The Canadian Grain Commission's Week 5 statistics indicate that cumulative producer deliveries into licensed facilities total 5.1692 million metric tons of all grains between August 1 and September 6, just .3% higher than the same week last year and 27% or 1.1 mmt higher than the five-year average from 2010 through 2014.
Despite the harvest ahead of average, according to provincial crop reports, the attached chart indicates that only cumulative deliveries of oats, canola and peas are ahead of both last year and the five-year average, given the grains selected.
Perhaps the largest signal seen in terms of producer deliveries is the continuation of last year's aggressive pea movement, with producers delivering 986,400 mt in the first five weeks, 147,400 mt higher than the same week last year while close to 410,000 mt above the five-year average.
Canola deliveries as of week 5 are reported at 1.231 mmt, also higher than last year as well as the five-year average. This may lend support to Statistics Canada's recent revisions which boosted 2014/15 carryout well-above pre-report estimates, while also supporting the notion that 2015 production may be well-above Statistics Canada's July estimates.
Of the grains shown, the only grain to see producers deliver less volume than 2014 as well as the five-year average as of week 5 is durum. Cumulative deliveries total 309,800 mt, down from 439,000 metric tonnes reported in 2014 and the five-year average of 342,800 mt. This is despite harvest data which shows both Saskatchewan and Alberta approaching the 50% complete mark as of last week.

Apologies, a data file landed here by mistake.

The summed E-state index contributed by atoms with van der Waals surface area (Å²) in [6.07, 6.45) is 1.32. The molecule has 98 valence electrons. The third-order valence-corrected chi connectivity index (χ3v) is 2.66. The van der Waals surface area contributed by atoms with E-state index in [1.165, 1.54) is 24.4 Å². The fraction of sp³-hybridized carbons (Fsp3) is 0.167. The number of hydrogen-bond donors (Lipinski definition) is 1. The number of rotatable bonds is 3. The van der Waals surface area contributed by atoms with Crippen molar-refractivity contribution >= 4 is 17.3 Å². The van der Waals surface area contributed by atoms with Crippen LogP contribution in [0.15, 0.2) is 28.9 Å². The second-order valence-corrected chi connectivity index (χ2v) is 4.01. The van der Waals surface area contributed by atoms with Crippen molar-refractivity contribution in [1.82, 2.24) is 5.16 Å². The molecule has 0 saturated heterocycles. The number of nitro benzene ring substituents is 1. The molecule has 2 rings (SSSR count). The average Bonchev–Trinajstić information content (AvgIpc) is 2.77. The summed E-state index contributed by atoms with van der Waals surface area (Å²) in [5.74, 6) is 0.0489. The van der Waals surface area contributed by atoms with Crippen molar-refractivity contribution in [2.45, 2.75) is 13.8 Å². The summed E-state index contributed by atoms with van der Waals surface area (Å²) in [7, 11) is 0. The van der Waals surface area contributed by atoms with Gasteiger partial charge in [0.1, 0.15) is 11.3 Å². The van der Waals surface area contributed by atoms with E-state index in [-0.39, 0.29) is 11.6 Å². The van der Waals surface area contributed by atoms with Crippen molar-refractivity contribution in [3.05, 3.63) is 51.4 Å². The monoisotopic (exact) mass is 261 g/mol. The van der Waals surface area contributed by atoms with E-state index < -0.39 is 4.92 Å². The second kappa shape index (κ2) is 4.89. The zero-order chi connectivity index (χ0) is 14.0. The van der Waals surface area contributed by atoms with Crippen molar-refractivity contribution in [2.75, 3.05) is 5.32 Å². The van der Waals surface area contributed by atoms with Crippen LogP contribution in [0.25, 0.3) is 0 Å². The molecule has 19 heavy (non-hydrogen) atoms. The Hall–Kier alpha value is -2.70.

Switching to cumulative shipping data from primary elevators, week 5 volumes shipped are 712,200 mt behind 2014 at 4.063 mmt. On a percentage of total shipments basis, movement of oats, canola and peas have posted increases over last year while both wheat and durum are lower. For example, canola shipping made up 18.9% of the total cumulative volume shipped in the first five weeks of 2015 while now represents 22.4% of the total in 2015. Pea shipping has jumped from 11.6% of the total volume shipped of all grains in 2014 to 15.7% in 2015.
At the same time, wheat volumes have slipped from 47.3% of all shipments in 2014 to 45.94% in 2015, while durum has slipped from 13.8% to 6.45%.
While this can be viewed as early in the crop year, this data could point to some longer-term implications that will be watched.
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Cliff Jamieson can be reached at firstname.lastname@example.org
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